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GBP likely to regain ground

GBP likely to regain ground

Last week, the British currency was rather volatile. It made several attempts to remain in the upward channel. Some of them were unsuccessful. Nevertheless, many analysts expect the pound sterling to recover in the medium and long term.

Over the past week, there have been lots of unexpected events that significantly affected the bond market. After another rate hike by the Fed, the Bank of England decided to make some drastic changes. On September 28, the regulator unexpectedly intervened to stem the bond market turmoil. The decision to buy back long-term bonds triggered a spike in the US bond market as well.

At the close of trading on September 28, the US 10-year government bond yield totaled 3.7%, falling below the recent high of 4.02%. On September 29, this figure reached 3.747%. So, the pound sterling sank significantly. At the start of last week, it declined against the greenback to 1.0300. The GBP/USD pair broke through the historical low of 1.0540 a bit later. It renewed fears that the pound sterling may decline below the 30-year low.

However, some analysts are quite optimistic about the long-term prospects of the pound sterling. They believe that the current dynamic looks like a temporary retreat that may be followed by a reversal. On October 3, the GBP/USD pair resumed an upward movement, reaching 1.1207.

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GBP likely to regain ground

Hence, the current downward movement may be the continuation of the uptrend that kicked off last Friday. However, analysts warn against euphoria as a test of the 1.1500 level is unlikely now.

What is more, bond markets were taken aback by the decision of the UK authorities to spend £150 billion on subsidizing energy bills to support households and businesses. However, according to economists, it may lead to an increase in public debt. The government pledged to cap energy prices, financed by new state borrowing while cutting taxes.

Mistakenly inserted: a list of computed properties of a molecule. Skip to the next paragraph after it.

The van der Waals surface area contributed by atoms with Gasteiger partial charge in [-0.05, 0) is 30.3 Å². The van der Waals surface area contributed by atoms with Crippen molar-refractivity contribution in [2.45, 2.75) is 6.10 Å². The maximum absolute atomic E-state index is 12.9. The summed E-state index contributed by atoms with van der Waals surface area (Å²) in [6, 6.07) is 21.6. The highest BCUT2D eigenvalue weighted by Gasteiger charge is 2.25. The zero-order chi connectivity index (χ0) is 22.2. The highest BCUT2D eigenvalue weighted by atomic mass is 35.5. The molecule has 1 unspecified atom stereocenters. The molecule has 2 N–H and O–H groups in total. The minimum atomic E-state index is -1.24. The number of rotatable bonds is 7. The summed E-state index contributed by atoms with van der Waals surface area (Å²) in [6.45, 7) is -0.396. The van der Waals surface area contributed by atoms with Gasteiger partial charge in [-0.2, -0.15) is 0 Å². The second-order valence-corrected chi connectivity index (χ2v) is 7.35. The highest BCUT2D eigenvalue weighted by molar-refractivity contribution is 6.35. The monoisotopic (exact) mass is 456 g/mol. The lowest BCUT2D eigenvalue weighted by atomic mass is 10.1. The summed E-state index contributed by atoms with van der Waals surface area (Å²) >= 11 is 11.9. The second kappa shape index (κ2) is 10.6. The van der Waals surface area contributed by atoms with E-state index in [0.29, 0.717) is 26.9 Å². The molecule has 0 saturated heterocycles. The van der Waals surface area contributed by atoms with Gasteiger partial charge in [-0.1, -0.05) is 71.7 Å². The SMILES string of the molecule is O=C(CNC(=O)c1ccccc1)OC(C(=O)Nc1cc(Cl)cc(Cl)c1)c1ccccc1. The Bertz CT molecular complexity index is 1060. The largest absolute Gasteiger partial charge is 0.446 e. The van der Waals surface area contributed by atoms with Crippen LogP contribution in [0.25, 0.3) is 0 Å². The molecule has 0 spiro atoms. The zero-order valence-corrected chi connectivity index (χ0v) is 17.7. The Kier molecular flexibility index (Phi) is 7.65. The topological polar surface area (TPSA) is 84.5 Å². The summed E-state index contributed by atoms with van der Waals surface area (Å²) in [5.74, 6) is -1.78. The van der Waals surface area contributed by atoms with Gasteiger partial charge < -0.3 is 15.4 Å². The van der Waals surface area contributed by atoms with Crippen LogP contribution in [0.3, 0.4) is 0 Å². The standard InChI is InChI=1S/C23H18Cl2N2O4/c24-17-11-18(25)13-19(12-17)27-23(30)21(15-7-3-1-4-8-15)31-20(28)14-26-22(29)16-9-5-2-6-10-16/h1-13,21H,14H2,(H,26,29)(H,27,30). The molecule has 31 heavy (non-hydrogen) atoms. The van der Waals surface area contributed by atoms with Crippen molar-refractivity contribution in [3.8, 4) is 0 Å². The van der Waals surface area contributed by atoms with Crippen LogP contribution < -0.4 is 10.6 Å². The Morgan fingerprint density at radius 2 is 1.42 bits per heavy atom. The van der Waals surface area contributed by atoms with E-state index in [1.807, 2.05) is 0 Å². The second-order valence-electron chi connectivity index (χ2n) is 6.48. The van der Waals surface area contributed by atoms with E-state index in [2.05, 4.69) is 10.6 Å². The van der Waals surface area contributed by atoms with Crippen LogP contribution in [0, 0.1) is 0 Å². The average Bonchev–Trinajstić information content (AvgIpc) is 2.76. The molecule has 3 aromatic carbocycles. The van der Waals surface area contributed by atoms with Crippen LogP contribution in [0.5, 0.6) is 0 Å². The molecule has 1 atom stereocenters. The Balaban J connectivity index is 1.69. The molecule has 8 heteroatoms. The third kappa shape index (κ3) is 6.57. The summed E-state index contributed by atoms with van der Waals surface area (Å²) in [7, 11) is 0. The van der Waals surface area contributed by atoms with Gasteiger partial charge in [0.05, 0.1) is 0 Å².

The Bank of England is ready to further raise rates to curb galloping inflation. However, this problem is less relevant now as foreign and local traders are selling off government bonds.

Before the Bank of England announced its decision, there was another sell-off as the country's pension funds had to stump up the cash to meet collateral demands. However, the pound sterling unexpectedly rose. It appears many market participants opened long positions on the British currency amid market jitters. It helped the pound sterling recover, closing the week with gains.

As a result, the Bank of England decided to buy back bonds from the balance sheet instead of selling them. Such a step could have triggered a sharp drop in the pound sterling but this did not happen. In the coming months, the regulator will continue to raise the key rate and boost short-term bond yield. The regulator is going to buy 20-30-year- government bonds as well. The current monetary policy may increase the appeal of the pound sterling, pushing it higher against the US dollar. Given the near-term prospects of the British bond market, analysts agree that the availability of long-term lending and tax cuts are likely to spur demand.

Even though the pound sterling has extended losses versus the US dollar, it still has the chance to recover. In the long term, it may regain ground. However, the short-term outlook remains bearish.

*The market analysis posted here is meant to increase your awareness, but not to give instructions to make a trade
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